Talk of housing finance reform is in the air. And as members of the House financial Services Committee continue debates about creating a more “holistic” housing policy, Federal Reserve Chairman Ben Bernanke reminded them in recent remarks to start with a clear decision about what the government’s role in home financing should be.
At issue: whether the government’s large-scale involvement in the housing market should continue at all – and if it does, in what form. The House financial Services Committee has been drafting a bill that would sharply limit that involvement and invite more private capital into the mix. Other proposals are less draconian, but all recognize that the government’s role in funding housing needs to be re-evaluated.
In remarks before the Financial Services committee, Bernanke acknowledged that the old model of government-sponsored enterprises, or GSEs, which includes the creation and ongoing support of megalenders Fannie Mae and Freddie Mac, clearly isn’t working well. Fannie and Freddie’s role in the recent housing collapse has been well documented, and in the years since, these entities have been bailed out and cleaned up, and put back into the mortgage lending business.
Currently, the government backs one in 10 new mortgages through Fannie Mae and Freddie Mac and the Federal Housing Agency, or FHA. The government is also responsible for most of the refinancing and bailout programs for homeowners in crisis. New proposals by members of the Financial Services Committee would sharply curtail government involvement in those programs and shift some, if not most, of its services to private companies.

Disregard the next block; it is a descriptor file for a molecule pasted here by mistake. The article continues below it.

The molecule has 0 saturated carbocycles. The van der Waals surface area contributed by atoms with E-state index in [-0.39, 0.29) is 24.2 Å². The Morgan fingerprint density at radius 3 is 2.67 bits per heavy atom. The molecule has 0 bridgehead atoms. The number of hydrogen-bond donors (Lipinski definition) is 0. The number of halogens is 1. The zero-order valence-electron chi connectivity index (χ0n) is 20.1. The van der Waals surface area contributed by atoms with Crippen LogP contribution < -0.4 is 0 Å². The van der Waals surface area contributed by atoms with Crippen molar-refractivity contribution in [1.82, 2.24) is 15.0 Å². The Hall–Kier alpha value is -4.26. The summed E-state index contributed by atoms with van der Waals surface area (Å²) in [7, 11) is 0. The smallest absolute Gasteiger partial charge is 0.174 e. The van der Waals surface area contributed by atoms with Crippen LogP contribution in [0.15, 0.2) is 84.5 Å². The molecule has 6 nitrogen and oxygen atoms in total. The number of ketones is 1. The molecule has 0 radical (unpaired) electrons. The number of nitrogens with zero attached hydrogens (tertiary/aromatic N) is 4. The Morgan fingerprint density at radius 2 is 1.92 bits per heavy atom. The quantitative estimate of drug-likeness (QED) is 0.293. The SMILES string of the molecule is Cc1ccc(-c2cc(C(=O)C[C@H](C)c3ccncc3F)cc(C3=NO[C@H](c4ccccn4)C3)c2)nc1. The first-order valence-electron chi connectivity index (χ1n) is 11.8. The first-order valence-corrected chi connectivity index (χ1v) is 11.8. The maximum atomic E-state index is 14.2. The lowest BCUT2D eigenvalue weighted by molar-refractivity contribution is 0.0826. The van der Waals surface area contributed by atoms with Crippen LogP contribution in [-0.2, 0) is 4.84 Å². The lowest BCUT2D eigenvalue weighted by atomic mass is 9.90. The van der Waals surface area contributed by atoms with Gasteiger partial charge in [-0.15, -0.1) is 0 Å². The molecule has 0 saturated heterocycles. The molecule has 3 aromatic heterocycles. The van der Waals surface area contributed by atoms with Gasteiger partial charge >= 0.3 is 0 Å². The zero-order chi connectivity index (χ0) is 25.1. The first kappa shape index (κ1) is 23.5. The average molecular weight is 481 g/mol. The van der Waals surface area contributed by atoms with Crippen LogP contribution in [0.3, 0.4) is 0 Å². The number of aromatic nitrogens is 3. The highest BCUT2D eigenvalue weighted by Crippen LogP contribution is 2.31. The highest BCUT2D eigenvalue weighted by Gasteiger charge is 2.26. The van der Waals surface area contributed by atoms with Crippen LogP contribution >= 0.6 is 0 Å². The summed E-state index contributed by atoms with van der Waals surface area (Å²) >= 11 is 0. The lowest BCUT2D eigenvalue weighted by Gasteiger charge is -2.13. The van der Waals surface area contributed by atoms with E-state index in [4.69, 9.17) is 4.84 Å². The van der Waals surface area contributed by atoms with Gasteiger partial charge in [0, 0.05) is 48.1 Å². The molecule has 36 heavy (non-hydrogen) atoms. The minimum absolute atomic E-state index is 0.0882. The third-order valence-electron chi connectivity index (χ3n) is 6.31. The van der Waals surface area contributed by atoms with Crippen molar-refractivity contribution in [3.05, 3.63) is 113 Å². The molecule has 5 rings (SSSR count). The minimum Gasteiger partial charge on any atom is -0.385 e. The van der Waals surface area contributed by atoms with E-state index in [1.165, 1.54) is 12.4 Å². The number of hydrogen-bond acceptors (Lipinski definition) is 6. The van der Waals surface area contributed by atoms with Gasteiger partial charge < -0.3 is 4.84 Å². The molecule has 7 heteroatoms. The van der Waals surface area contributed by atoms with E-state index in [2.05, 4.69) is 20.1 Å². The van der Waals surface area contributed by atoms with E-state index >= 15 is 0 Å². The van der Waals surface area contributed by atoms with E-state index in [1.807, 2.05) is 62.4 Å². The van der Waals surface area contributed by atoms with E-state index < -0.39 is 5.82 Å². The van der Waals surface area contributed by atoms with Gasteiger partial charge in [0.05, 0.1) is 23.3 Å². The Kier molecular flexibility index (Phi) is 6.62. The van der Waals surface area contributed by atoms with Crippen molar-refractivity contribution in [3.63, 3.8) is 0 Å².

That, say supporters, would allow for an infusion of private capital into the government’s home finance picture and eliminate total reliance on government initiatives like the bond buyup plan to stimulate the housing recovery. Privatization of the government’s functions could benefit borrowers in the long term, then, by making more funds available to subsidize loans.
But these proposed plans also include tighter standards on lending with provisions like the Qualified Mortgage rule that establishes strict income and debt limits. Although that’s partly in response to the role Fannie Mae and Freddie Mac played in the subprime mortgage fiasco that created conditions for the housing collapse, those standards could shut out numerous potential borrowers and slow the recovery.
Another area of concern in the proposed revamping of the system is the future of the traditional 30-year fixed rate mortgage, a mainstay of Jason Hartman’s investing recommendations. If the government’s role in backing these loans is limited can the private sector fill the gap?
Changes to the current system are inevitable, according to housing industry experts. But what form those changes ultimately take is up to the Financial Services Committee and other policy makers. And. as Bernanke points out, successful reform that benefits borrowers depends on a clear vision of what government should – and shouldn’t – do to keep the housing recovery humming. (Top image: Flickr/gorfor)
Bharatwaj, Shanthi. “Figure Out Government’s Role in Housing, Bernanke Tells Lawmakers.” The Street. TheStreet.com. 17 Jul 2013.
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